BUTAPETCH: As a commitment to stewardship of the environment and to reduce the university's dependence on non-renewable energy sources, the University of California established policies on green building design, clean-energy standards, and sustainable practices. As a result of these policies, each university is required to certify one building to LEED for Existing Buildings (EB) standards as a pilot. LEED-EB was intended to be used as a tool to explore, develop, and address aspects of building cleaning, maintenance, and operation to include factors such as chemical usage, indoor air quality, utilities, and recycling programs.

Question: What were the project's biggest challenges?

BUTAPETCH: The biggest challenge would be the documentation load. We're not set up to report the way USGBC wants it. A lot of work had to be done documenting our practices and turning that into policy, instead of the other way around Ð developing a policy and doing our practices based on that. We weren't separately funded for this project, so everyone who helped me helped me on their free time, on the side.

BURSON: Maintaining the appearance of the (historic Rothenberg School) building from the exterior is something that is foremost in everybody's mind. On the inside, it's a challenge when you take a building like that with (older) masonry, very large windows, and 13-foot ceilings. We are working on an innovative system to use geothermal (heating and cooling). We're going to find a way to put in geothermal wells and use that to heat and cool that building.

BETTIN: One of the biggest challenges Ð and it still is today Ð is raising awareness for the staff, as well as the tenants, on how we're operating the facility and how we expect staff and others to hold up their end of the bargain. With retirements and people moving on, you're always training and re-emphasizing what we like to achieve here.

Question: What were the biggest lessons you learned during the project?

BETTIN: When you're surveying tenants and surveying staff, doing that upfront is important. We did it well into the project. It was halfway through the project by the time we engaged more of the tenants in the certification process. The tenant survey is definitely a lesson learned. We also expanded the certification to include the whole company. Initially, it was more operations-based. When it was all said and done, it was just about every department that works here at The Merchandise Mart.

BURSON: The beauty of what we're doing is, every Thursday, we have 10 architects come in here for 45 minutes a piece. We're building a lot of synergy between the different projects. Rothenberg is being influenced by the (projects) that are just a little bit ahead of it in the process. Just (recently), we had a discussion and concluded that we were going to apply insulation to the exterior wall of Rothenberg. The architect was a little reluctant in thinking that we were adding a lot of cost. But they came in with energy models to show how much savings we would generate by doing that. Those are some of the little tricks we picked up now. It really is a great time because we are working on so many projects at one time that ideas are cross-germinating.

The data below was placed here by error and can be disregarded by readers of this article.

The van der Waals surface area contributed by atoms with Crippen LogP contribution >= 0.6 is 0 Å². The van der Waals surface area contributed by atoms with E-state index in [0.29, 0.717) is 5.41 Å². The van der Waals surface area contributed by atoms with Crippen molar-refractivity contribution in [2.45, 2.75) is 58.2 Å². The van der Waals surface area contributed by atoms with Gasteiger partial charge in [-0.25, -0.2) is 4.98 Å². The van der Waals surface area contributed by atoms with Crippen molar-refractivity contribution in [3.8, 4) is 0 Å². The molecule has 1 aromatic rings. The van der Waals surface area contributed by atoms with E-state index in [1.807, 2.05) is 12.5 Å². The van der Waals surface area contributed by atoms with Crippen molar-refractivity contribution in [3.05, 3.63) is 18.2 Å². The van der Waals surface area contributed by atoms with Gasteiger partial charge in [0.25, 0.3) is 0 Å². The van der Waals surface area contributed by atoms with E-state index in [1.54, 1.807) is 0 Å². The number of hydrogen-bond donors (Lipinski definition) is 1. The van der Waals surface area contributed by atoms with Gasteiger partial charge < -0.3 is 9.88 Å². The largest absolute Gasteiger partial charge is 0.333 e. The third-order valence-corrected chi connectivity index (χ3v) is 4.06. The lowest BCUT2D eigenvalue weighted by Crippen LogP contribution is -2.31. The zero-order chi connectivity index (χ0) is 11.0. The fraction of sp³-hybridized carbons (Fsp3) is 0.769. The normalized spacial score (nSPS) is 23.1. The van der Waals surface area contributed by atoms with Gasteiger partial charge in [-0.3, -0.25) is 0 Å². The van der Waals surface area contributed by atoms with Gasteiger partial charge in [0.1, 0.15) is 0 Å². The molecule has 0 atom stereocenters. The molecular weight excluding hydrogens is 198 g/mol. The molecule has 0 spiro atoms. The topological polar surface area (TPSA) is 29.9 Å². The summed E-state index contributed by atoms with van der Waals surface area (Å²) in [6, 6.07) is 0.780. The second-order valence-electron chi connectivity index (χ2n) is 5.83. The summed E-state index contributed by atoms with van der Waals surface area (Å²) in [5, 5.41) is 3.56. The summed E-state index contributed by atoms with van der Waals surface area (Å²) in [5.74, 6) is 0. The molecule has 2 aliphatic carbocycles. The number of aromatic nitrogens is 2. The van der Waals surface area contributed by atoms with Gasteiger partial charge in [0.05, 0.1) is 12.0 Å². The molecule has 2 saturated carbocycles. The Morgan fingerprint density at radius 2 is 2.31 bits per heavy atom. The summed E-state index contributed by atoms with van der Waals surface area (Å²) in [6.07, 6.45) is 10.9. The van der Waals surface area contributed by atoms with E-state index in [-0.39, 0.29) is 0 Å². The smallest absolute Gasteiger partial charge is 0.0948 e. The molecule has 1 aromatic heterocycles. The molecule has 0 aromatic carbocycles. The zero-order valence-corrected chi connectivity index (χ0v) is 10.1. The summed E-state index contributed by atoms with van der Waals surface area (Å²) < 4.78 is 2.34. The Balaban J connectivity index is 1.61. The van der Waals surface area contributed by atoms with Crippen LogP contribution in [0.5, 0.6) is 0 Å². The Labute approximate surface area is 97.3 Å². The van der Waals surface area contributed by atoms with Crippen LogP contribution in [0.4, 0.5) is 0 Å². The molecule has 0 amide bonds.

BUTAPETCH: I think other campuses are asking for more student involvement, which makes sense because a lot of the tasks require volunteer work, a lot of data gathering, a lot of things students can help out with. We also probably would want to get more involvement from the building occupants. We were essentially telling them what we were doing and why we're doing it, but we didn't really involve them in the whole process.

Question: How will you monitor building energy use post-certification?

BURSON: Some of the things we're doing with interest-free bonds that have been available through the stimulus program is, we're going back (to the completed projects) to establish a bridging building-automation system. We do have five or six different manufacturers of building-automation systems. We want to set up a bridging system that allows us to be able to have better control over the entire system. Monitoring what we're doing is very important.

BUTAPETCH: It's definitely in our long-term plan. The long-term plan is to have everything on building-automation controls so our engineers can pull something up on screen and look at all their temperature set points, all their airflows, and anything that's required to optimize a building.

BETTIN: We're such a large facility, so you really have to start breaking things down. You need sub-metering to do that. We've also invested in temporary metering equipment, where you can move it from panel to panel, and you can look at three, four, five or six circuits at a time. You can look at what a retrofit has done relative to (energy savings). My recommendation to folks who aren't going to have permanent metering left in place would be to find some way to put temporary metering in as part of the project to help yourself with (determining) the baseline.




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  posted on 4/19/2010   Article Use Policy